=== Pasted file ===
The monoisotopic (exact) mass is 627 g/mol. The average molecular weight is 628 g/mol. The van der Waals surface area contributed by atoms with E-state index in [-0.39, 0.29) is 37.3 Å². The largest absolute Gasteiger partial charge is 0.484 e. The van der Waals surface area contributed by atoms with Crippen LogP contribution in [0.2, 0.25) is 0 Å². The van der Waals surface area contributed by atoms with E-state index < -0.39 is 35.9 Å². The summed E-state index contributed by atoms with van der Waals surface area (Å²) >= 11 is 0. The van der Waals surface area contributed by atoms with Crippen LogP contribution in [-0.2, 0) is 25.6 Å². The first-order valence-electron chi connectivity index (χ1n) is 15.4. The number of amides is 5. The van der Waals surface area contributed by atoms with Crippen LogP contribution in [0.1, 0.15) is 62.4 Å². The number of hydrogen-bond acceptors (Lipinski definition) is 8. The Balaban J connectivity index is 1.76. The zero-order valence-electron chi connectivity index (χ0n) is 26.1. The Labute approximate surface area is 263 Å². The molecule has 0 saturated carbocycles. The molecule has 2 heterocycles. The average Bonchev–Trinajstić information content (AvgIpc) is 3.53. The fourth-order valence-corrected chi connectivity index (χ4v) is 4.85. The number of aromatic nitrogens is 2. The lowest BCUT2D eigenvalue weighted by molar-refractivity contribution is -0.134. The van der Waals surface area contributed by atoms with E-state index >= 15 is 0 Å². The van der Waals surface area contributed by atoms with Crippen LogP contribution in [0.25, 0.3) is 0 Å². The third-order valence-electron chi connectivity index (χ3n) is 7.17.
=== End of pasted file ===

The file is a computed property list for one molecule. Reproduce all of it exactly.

The monoisotopic (exact) mass is 627 g/mol. The average molecular weight is 628 g/mol. The van der Waals surface area contributed by atoms with E-state index in [-0.39, 0.29) is 37.3 Å². The largest absolute Gasteiger partial charge is 0.484 e. The van der Waals surface area contributed by atoms with Crippen LogP contribution in [0.2, 0.25) is 0 Å². The van der Waals surface area contributed by atoms with E-state index < -0.39 is 35.9 Å². The summed E-state index contributed by atoms with van der Waals surface area (Å²) >= 11 is 0. The van der Waals surface area contributed by atoms with Crippen LogP contribution in [-0.2, 0) is 25.6 Å². The first-order valence-electron chi connectivity index (χ1n) is 15.4. The number of amides is 5. The van der Waals surface area contributed by atoms with Crippen LogP contribution in [0.1, 0.15) is 62.4 Å². The number of hydrogen-bond acceptors (Lipinski definition) is 8. The Balaban J connectivity index is 1.76. The zero-order valence-electron chi connectivity index (χ0n) is 26.1. The Labute approximate surface area is 263 Å². The molecule has 0 saturated carbocycles. The molecule has 2 heterocycles. The average Bonchev–Trinajstić information content (AvgIpc) is 3.53. The fourth-order valence-corrected chi connectivity index (χ4v) is 4.85. The number of aromatic nitrogens is 2. The lowest BCUT2D eigenvalue weighted by molar-refractivity contribution is -0.134. The van der Waals surface area contributed by atoms with E-state index >= 15 is 0 Å². The van der Waals surface area contributed by atoms with Crippen LogP contribution in [0.25, 0.3) is 0 Å². The third-order valence-electron chi connectivity index (χ3n) is 7.17.